By: Mariel Carbone | WCTV Eyewitness News
January 5, 2018
TALLAHASSEE, Fla. (WCTV) -- It'll be all business in Tallahassee next week as legislators return to the Capital City for the annual legislative session.
That means busier sidewalks, roadways and storefronts downtown.
"Session is our only time of a guaranteed steady income. So basically it's the most important time of year for us. Without it we wouldn't be able to survive the rest of the year," said Denise Sage, General Manager at Jasmine Cafe.
Sage said she's looking forward to the early January session, as the last few months have been slow due to the ban on Greek life at Florida State University.
"We've been really slow in the evenings. We've hosted a lot of chapter events for fraternities and sororities so without that our evenings have been pretty dead," she said.
That should change next week, as the lunch crowds grows from state lawmakers. Enough so, that Sage said staff will nearly double to accommodate the extra traffic.
Her situation is not unique.
According to the Office of Economic Vitality, visitors to Leon County during the 2016 Legislative Session brought in $256.6 million in economic impact.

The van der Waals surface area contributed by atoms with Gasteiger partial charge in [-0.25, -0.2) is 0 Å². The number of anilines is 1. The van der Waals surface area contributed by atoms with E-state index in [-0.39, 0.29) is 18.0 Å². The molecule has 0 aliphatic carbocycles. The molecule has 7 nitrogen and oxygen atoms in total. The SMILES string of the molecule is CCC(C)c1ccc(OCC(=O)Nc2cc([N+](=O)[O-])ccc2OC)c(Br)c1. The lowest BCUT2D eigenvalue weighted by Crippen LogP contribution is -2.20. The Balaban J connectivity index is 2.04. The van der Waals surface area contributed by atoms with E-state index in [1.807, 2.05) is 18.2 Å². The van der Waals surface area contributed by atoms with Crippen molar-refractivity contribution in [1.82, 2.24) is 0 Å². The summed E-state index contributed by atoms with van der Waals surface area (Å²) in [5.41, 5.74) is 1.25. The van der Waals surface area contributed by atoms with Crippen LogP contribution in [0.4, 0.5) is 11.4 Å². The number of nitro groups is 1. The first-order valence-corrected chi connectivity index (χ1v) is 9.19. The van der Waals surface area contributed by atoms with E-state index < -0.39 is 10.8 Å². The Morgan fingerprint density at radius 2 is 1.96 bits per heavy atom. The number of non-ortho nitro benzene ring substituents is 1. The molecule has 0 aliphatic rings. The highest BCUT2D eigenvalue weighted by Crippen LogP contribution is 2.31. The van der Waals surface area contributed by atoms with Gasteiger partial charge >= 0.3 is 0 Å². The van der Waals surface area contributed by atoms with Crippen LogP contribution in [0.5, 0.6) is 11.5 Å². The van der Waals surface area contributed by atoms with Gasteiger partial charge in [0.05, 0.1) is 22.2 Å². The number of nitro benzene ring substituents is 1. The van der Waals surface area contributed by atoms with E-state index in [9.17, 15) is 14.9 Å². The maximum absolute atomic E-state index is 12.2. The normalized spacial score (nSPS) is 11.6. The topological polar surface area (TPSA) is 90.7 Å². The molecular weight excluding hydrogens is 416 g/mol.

That impact is also felt at places like Harry's Seafood Bar and Grille.
"We go on a waited lunch, we probably double our lunch business," said Adam Goodson, General Manager at Harry's.
Goodson said the impacts can be felt far past just the tables at the restaurant.
"It really helps the downtown, it really helps Tallahassee out. Anytime you can fill up the hotels, fill up the restaurants, it just really helps the local community," he said.
Hotel rooms have already begun to fill up, including at Hotel Duval, where they're book through the next few weeks.
But, as the rush begins to drive up to Tallahassee, Goodson offers a reminder.
"Session only goes through the week, so we're open and ready on the weekends. And they're not here, so come see us," he said.
Session will convene on January 9.